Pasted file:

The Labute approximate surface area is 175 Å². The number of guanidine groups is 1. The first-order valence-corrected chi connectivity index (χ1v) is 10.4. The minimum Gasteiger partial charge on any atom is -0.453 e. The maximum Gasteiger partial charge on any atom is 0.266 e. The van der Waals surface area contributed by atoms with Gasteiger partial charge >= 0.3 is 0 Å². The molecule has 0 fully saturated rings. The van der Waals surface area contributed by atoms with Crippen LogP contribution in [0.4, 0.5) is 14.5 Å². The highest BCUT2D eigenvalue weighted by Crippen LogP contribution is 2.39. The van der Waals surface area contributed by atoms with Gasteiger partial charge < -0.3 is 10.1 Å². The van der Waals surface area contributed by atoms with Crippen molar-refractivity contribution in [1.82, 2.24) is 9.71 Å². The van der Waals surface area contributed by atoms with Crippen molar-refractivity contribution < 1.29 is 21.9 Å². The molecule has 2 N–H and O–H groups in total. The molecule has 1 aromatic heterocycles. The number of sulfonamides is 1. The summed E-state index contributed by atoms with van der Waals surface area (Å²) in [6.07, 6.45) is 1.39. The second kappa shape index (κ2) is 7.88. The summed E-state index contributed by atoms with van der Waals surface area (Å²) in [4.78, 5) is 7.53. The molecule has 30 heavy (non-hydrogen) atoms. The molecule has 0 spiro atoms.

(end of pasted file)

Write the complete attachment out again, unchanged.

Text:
The Labute approximate surface area is 175 Å². The number of guanidine groups is 1. The first-order valence-corrected chi connectivity index (χ1v) is 10.4. The minimum Gasteiger partial charge on any atom is -0.453 e. The maximum Gasteiger partial charge on any atom is 0.266 e. The van der Waals surface area contributed by atoms with Gasteiger partial charge >= 0.3 is 0 Å². The molecule has 0 fully saturated rings. The van der Waals surface area contributed by atoms with Crippen LogP contribution in [0.4, 0.5) is 14.5 Å². The highest BCUT2D eigenvalue weighted by Crippen LogP contribution is 2.39. The van der Waals surface area contributed by atoms with Gasteiger partial charge < -0.3 is 10.1 Å². The van der Waals surface area contributed by atoms with Crippen molar-refractivity contribution in [1.82, 2.24) is 9.71 Å². The van der Waals surface area contributed by atoms with Crippen molar-refractivity contribution < 1.29 is 21.9 Å². The molecule has 2 N–H and O–H groups in total. The molecule has 1 aromatic heterocycles. The number of sulfonamides is 1. The summed E-state index contributed by atoms with van der Waals surface area (Å²) in [6.07, 6.45) is 1.39. The second kappa shape index (κ2) is 7.88. The summed E-state index contributed by atoms with van der Waals surface area (Å²) in [4.78, 5) is 7.53. The molecule has 30 heavy (non-hydrogen) atoms. The molecule has 0 spiro atoms.